This biotin gummy also includes vitamin D. Low levels of vitamin D have been found to contribute to hair shedding.

Lifestyle Tweaks to Reduce Hair Loss

You can also make lifestyle changes to help manage hair loss — especially to the tune of a balanced diet. (Eating the right nutrients can help you get a healthy head of hair.)

As mentioned above, marijuana use can lead to ‘munchies,’ which don’t always involve the most healthful food options.

Beyond biotin, studies have shown that not getting enough iron and zinc in your diet can be bad for hair health. 

This study also found that those who increased their iron and zinc intake saw an improvement in hair growth.

Some good sources of zinc include crab, cashews and oatmeal. To increase iron intake, add spinach, meat and seafood to your diet. 

According to researchers (and as mentioned earlier), there may also be a link between smoking cigarettes and hair loss. 

Cigarettes have been found to damage the DNA of your hair follicles, and smoke is a pollutant that can damage your hair.

Nixing your smoking habit could help your hair health.

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Marijuana and Your Hair

The final word on weed and hair loss is that there is no final word. There is one study that suggests that THC can build up on hair shafts, damaging the strands. 

And there are also some studies that show that the effects of smoking marijuana relate to issues associated with hair loss. What other supplements or medications are connected to loss of hair? Does gabapentin cause hair loss?

The bright spot in all of this? No matter what is causing your hair loss, there are treatment options you can try. In order to determine your best way to get healthy hair, it’s helpful to first speak with a healthcare professional. Curious about other side effects of medications? You can start with this article on gabapentin and erectile dysfunction.

13 Sources

Hims & Hers has strict sourcing guidelines to ensure our content is accurate and current. We rely on peer-reviewed studies, academic research institutions, and medical associations. We strive to use primary sources and refrain from using tertiary references.

  1. Telek, A., Biro, T., Bodo, E., et al., (2007, June 12). Inhibition of human hair follicle growth by endo-and exocannabinoids. The Faseb Journal. Retrieved from https://faseb.onlinelibrary.wiley.com/doi/full/10.1096/fj.06-7689com
  2. Does Smoking Marijuana Increase Your Metabolism? Columbia University. Retrieved from https://goaskalice.columbia.edu/answered-questions/does-smoking-marijuana-increase-your-metabolism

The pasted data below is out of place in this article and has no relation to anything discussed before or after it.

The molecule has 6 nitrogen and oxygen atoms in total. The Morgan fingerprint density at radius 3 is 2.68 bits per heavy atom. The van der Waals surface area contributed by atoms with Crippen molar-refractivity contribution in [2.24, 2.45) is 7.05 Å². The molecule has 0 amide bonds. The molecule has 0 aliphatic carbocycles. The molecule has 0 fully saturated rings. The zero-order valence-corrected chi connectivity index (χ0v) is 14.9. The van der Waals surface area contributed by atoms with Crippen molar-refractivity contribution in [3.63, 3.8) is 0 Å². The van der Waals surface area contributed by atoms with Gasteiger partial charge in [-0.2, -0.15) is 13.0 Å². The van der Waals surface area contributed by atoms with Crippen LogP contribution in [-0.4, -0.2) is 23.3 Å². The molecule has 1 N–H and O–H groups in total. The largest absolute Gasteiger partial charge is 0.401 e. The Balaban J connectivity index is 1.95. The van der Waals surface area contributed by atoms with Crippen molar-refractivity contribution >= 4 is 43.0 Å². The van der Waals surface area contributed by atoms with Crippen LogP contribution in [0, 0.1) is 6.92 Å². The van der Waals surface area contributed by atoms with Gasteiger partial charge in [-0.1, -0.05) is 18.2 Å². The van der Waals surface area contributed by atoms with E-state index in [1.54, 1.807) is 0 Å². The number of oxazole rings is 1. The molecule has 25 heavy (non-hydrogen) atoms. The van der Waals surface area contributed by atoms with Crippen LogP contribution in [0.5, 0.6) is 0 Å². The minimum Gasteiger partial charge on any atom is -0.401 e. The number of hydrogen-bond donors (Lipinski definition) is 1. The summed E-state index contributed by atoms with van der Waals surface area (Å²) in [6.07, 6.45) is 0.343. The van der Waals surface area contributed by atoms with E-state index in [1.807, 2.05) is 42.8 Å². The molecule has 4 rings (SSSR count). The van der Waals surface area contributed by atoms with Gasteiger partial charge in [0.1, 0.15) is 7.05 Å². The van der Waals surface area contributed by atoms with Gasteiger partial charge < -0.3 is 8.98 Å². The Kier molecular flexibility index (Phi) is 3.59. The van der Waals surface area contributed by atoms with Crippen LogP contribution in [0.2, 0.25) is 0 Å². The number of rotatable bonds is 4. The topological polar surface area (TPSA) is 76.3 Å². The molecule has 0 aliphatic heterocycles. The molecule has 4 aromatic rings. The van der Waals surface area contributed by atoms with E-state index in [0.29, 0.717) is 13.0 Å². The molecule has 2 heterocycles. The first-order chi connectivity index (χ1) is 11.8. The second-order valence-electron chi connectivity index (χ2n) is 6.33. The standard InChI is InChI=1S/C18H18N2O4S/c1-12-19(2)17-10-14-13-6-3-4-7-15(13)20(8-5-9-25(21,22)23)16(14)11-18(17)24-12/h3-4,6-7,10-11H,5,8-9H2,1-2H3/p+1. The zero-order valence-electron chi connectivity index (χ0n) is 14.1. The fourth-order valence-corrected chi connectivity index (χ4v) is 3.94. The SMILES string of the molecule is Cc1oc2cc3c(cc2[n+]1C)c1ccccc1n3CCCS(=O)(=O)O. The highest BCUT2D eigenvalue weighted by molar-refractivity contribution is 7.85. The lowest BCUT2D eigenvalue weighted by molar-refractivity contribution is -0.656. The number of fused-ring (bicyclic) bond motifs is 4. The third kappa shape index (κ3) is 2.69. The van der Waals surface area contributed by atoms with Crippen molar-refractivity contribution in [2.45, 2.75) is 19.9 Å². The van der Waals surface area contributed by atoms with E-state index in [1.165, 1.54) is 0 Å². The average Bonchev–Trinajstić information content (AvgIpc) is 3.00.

3. Trueb, R., (2003). Association between smoking and hair loss: another opportunity for health education against smoking? National Library of Medicine. Retrieved from https://pubmed.ncbi.nlm.nih.gov/12673073/
  4. Finasteride (2018). Medline Plus. Retrieved from https://medlineplus.gov/druginfo/meds/a698016.html
  5. Yanagisawa, M., et al. (2019, January). Long-term (10-year) efficacy of finasteride in 523 Japanese men with androgenetic alopecia. Clinical Research and Trials. 5, 1-5. Retrieved from https://www.researchgate.net/publication/337105943_Long-term_10-year_efficacy_of_finasteride_in_523_Japanese_men_with_androgenetic_alopecia
  6. Badri, T., Nessel, T.A. & Kumar, D.D. (2020, May 4). Minoxidil. StatPearls. Retrieved from https://www.ncbi.nlm.nih.gov/books/NBK482378/
  7. Suchonwanit, P., Thammarucha, S. & Leerunyakul, K. (2019). Minoxidil and its use in hair disorders: a review. Drug Design, Development and Therapy. 13, 2777–2786. Retrieved from https://www.ncbi.nlm.nih.gov/pmc/articles/PMC6691938/
  8. Hu, R., et al. (2015, June 2). Combined treatment with oral finasteride and topical minoxidil in male androgenetic alopecia: a randomized and comparative study in Chinese patients. Dermatologic Therapy. 28 (5), 303-308. Retrieved from https://onlinelibrary.wiley.com/doi/abs/10.1111/dth.12246
  9. Rossi, A., Mari, E., Scarno, M., et al. (2012, October). Comparative Effectiveness and Finasteride Vs Serenoa Repens in Male Androgenetic Alopecia: A Two-Year Study. International Journal of Immunopathology and Pharmacology, Volume 25, Issue 4, pages 1167-1173. Retrieved from https://journals.sagepub.com/doi/abs/10.1177/039463201202500435
  10. Ablon, G. (2015). A 3-Month, Randomized, Double-Blind, Placebo-Controlled Study Evaluating the Ability of an Extra-Strength Marine Protein Supplement to Promote Hair Growth and Decrease Shedding in Women with Self-Perceived Thinning Hair. Dermatology Research and Practice. Retrieved from https://www.hindawi.com/journals/drp/2015/841570/
  11. Biotin (2020). Medline Plus. Retrieved from https://medlineplus.gov/druginfo/natural/313.html
  12. Khan, Q., Fabian, C., (2010, March). How I Treat Vitamin D Deficiency. Journal of Oncology Practice, 6(2):97-101. Retrieved from https://www.ncbi.nlm.nih.gov/pmc/articles/PMC2835491/
  13. Guo, E., Katta, R., (2017, January). Diet and hair loss: effects of nutrient deficiency and supplement use. Dermatology Practical and Conceptual, 7(1): 1-10. Retrieved from https://www.ncbi.nlm.nih.gov/pmc/articles/PMC5315033/

This article is for informational purposes only and does not constitute medical advice. The information contained herein is not a substitute for and should never be relied upon for professional medical advice. Always talk to your doctor about the risks and benefits of any treatment. Learn more about our editorial standards here.